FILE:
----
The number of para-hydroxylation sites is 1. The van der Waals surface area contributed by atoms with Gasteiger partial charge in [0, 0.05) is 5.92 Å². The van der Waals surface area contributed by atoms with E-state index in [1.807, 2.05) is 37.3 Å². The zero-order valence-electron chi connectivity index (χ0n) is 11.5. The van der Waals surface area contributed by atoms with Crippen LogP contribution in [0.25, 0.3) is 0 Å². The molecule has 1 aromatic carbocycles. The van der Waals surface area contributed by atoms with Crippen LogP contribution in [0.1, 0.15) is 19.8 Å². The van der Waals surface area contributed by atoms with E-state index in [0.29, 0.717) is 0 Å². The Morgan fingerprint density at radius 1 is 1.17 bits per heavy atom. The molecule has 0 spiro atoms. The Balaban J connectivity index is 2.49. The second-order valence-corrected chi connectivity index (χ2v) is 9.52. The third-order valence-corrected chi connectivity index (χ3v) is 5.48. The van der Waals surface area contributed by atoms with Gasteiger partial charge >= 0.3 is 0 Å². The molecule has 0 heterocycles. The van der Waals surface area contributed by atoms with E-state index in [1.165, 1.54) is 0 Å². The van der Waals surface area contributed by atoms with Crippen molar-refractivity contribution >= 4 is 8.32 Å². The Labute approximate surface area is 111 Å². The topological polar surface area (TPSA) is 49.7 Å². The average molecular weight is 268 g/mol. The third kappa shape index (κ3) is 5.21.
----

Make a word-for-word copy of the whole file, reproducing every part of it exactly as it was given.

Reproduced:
The number of para-hydroxylation sites is 1. The van der Waals surface area contributed by atoms with Gasteiger partial charge in [0, 0.05) is 5.92 Å². The van der Waals surface area contributed by atoms with E-state index in [1.807, 2.05) is 37.3 Å². The zero-order valence-electron chi connectivity index (χ0n) is 11.5. The van der Waals surface area contributed by atoms with Crippen LogP contribution in [0.25, 0.3) is 0 Å². The molecule has 1 aromatic carbocycles. The van der Waals surface area contributed by atoms with Crippen LogP contribution in [0.1, 0.15) is 19.8 Å². The van der Waals surface area contributed by atoms with E-state index in [0.29, 0.717) is 0 Å². The Morgan fingerprint density at radius 1 is 1.17 bits per heavy atom. The molecule has 0 spiro atoms. The Balaban J connectivity index is 2.49. The second-order valence-corrected chi connectivity index (χ2v) is 9.52. The third-order valence-corrected chi connectivity index (χ3v) is 5.48. The van der Waals surface area contributed by atoms with Gasteiger partial charge >= 0.3 is 0 Å². The molecule has 0 heterocycles. The van der Waals surface area contributed by atoms with E-state index in [1.165, 1.54) is 0 Å². The van der Waals surface area contributed by atoms with Crippen molar-refractivity contribution >= 4 is 8.32 Å². The Labute approximate surface area is 111 Å². The topological polar surface area (TPSA) is 49.7 Å². The average molecular weight is 268 g/mol. The third kappa shape index (κ3) is 5.21.